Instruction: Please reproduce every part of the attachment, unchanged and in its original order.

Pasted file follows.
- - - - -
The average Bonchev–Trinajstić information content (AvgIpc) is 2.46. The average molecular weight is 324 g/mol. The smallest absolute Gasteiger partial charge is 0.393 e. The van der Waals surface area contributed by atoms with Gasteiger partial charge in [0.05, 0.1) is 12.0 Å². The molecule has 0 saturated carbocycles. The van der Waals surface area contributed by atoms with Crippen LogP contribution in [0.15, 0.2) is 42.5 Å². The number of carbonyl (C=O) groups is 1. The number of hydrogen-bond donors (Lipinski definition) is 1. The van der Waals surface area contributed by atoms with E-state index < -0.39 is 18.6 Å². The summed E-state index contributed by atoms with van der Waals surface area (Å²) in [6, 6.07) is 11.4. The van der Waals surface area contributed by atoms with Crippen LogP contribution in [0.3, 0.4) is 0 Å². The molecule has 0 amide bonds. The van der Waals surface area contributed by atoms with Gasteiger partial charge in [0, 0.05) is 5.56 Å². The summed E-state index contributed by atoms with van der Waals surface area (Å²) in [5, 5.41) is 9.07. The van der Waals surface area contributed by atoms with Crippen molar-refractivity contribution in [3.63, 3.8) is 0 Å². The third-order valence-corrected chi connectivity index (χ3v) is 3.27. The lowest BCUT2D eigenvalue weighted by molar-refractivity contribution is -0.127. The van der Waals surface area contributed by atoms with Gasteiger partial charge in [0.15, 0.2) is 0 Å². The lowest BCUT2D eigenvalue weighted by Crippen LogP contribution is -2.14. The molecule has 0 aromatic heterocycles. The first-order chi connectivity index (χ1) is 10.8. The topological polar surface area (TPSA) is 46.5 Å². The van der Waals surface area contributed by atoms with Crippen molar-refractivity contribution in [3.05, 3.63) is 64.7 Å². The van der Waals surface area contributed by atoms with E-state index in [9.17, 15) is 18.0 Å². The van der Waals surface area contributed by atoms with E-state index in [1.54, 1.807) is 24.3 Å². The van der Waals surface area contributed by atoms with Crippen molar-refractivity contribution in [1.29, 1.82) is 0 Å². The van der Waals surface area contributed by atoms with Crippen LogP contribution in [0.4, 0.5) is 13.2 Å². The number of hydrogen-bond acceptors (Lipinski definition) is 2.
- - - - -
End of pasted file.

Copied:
The average Bonchev–Trinajstić information content (AvgIpc) is 2.46. The average molecular weight is 324 g/mol. The smallest absolute Gasteiger partial charge is 0.393 e. The van der Waals surface area contributed by atoms with Gasteiger partial charge in [0.05, 0.1) is 12.0 Å². The molecule has 0 saturated carbocycles. The van der Waals surface area contributed by atoms with Crippen LogP contribution in [0.15, 0.2) is 42.5 Å². The number of carbonyl (C=O) groups is 1. The number of hydrogen-bond donors (Lipinski definition) is 1. The van der Waals surface area contributed by atoms with E-state index < -0.39 is 18.6 Å². The summed E-state index contributed by atoms with van der Waals surface area (Å²) in [6, 6.07) is 11.4. The van der Waals surface area contributed by atoms with Crippen LogP contribution in [0.3, 0.4) is 0 Å². The molecule has 0 amide bonds. The van der Waals surface area contributed by atoms with Gasteiger partial charge in [0, 0.05) is 5.56 Å². The summed E-state index contributed by atoms with van der Waals surface area (Å²) in [5, 5.41) is 9.07. The van der Waals surface area contributed by atoms with Crippen molar-refractivity contribution in [3.63, 3.8) is 0 Å². The third-order valence-corrected chi connectivity index (χ3v) is 3.27. The lowest BCUT2D eigenvalue weighted by molar-refractivity contribution is -0.127. The van der Waals surface area contributed by atoms with Gasteiger partial charge in [0.15, 0.2) is 0 Å². The lowest BCUT2D eigenvalue weighted by Crippen LogP contribution is -2.14. The molecule has 0 aromatic heterocycles. The first-order chi connectivity index (χ1) is 10.8. The topological polar surface area (TPSA) is 46.5 Å². The van der Waals surface area contributed by atoms with Crippen molar-refractivity contribution in [3.05, 3.63) is 64.7 Å². The van der Waals surface area contributed by atoms with E-state index in [9.17, 15) is 18.0 Å². The van der Waals surface area contributed by atoms with E-state index in [1.54, 1.807) is 24.3 Å². The van der Waals surface area contributed by atoms with Crippen molar-refractivity contribution in [1.29, 1.82) is 0 Å². The van der Waals surface area contributed by atoms with Crippen LogP contribution in [0.4, 0.5) is 13.2 Å². The number of hydrogen-bond acceptors (Lipinski definition) is 2.